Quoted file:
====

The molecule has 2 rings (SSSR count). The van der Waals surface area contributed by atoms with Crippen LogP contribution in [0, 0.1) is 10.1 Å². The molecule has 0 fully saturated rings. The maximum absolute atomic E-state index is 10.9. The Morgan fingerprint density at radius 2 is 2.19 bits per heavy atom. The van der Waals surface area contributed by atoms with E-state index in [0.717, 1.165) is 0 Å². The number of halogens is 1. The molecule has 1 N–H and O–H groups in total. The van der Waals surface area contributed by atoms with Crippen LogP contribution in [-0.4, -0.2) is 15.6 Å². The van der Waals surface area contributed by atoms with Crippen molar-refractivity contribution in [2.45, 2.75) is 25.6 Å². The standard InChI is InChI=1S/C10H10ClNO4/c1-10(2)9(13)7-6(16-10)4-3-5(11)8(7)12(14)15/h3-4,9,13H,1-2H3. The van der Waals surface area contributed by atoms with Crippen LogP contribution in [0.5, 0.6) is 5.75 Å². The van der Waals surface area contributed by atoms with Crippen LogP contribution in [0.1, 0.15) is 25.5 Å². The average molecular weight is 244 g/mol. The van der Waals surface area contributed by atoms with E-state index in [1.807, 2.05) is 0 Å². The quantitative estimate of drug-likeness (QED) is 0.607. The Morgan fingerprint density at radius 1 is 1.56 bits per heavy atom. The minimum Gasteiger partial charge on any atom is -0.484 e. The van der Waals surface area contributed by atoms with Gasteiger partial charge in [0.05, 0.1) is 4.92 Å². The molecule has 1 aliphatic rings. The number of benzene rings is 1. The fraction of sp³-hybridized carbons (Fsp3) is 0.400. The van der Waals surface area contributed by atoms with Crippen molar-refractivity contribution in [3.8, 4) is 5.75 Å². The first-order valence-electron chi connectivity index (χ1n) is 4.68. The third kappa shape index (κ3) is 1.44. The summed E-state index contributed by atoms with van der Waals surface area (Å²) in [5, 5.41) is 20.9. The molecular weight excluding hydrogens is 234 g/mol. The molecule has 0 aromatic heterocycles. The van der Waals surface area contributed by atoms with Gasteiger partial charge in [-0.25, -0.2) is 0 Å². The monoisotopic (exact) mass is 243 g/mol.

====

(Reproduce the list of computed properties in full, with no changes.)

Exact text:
The molecule has 2 rings (SSSR count). The van der Waals surface area contributed by atoms with Crippen LogP contribution in [0, 0.1) is 10.1 Å². The molecule has 0 fully saturated rings. The maximum absolute atomic E-state index is 10.9. The Morgan fingerprint density at radius 2 is 2.19 bits per heavy atom. The van der Waals surface area contributed by atoms with E-state index in [0.717, 1.165) is 0 Å². The number of halogens is 1. The molecule has 1 N–H and O–H groups in total. The van der Waals surface area contributed by atoms with Crippen LogP contribution in [-0.4, -0.2) is 15.6 Å². The van der Waals surface area contributed by atoms with Crippen molar-refractivity contribution in [2.45, 2.75) is 25.6 Å². The standard InChI is InChI=1S/C10H10ClNO4/c1-10(2)9(13)7-6(16-10)4-3-5(11)8(7)12(14)15/h3-4,9,13H,1-2H3. The van der Waals surface area contributed by atoms with Crippen LogP contribution in [0.5, 0.6) is 5.75 Å². The van der Waals surface area contributed by atoms with Crippen LogP contribution in [0.1, 0.15) is 25.5 Å². The average molecular weight is 244 g/mol. The van der Waals surface area contributed by atoms with E-state index in [1.807, 2.05) is 0 Å². The quantitative estimate of drug-likeness (QED) is 0.607. The Morgan fingerprint density at radius 1 is 1.56 bits per heavy atom. The minimum Gasteiger partial charge on any atom is -0.484 e. The van der Waals surface area contributed by atoms with Gasteiger partial charge in [0.05, 0.1) is 4.92 Å². The molecule has 1 aliphatic rings. The number of benzene rings is 1. The fraction of sp³-hybridized carbons (Fsp3) is 0.400. The van der Waals surface area contributed by atoms with Crippen molar-refractivity contribution in [3.8, 4) is 5.75 Å². The first-order valence-electron chi connectivity index (χ1n) is 4.68. The third kappa shape index (κ3) is 1.44. The summed E-state index contributed by atoms with van der Waals surface area (Å²) in [5, 5.41) is 20.9. The molecular weight excluding hydrogens is 234 g/mol. The molecule has 0 aromatic heterocycles. The van der Waals surface area contributed by atoms with Gasteiger partial charge in [-0.25, -0.2) is 0 Å². The monoisotopic (exact) mass is 243 g/mol.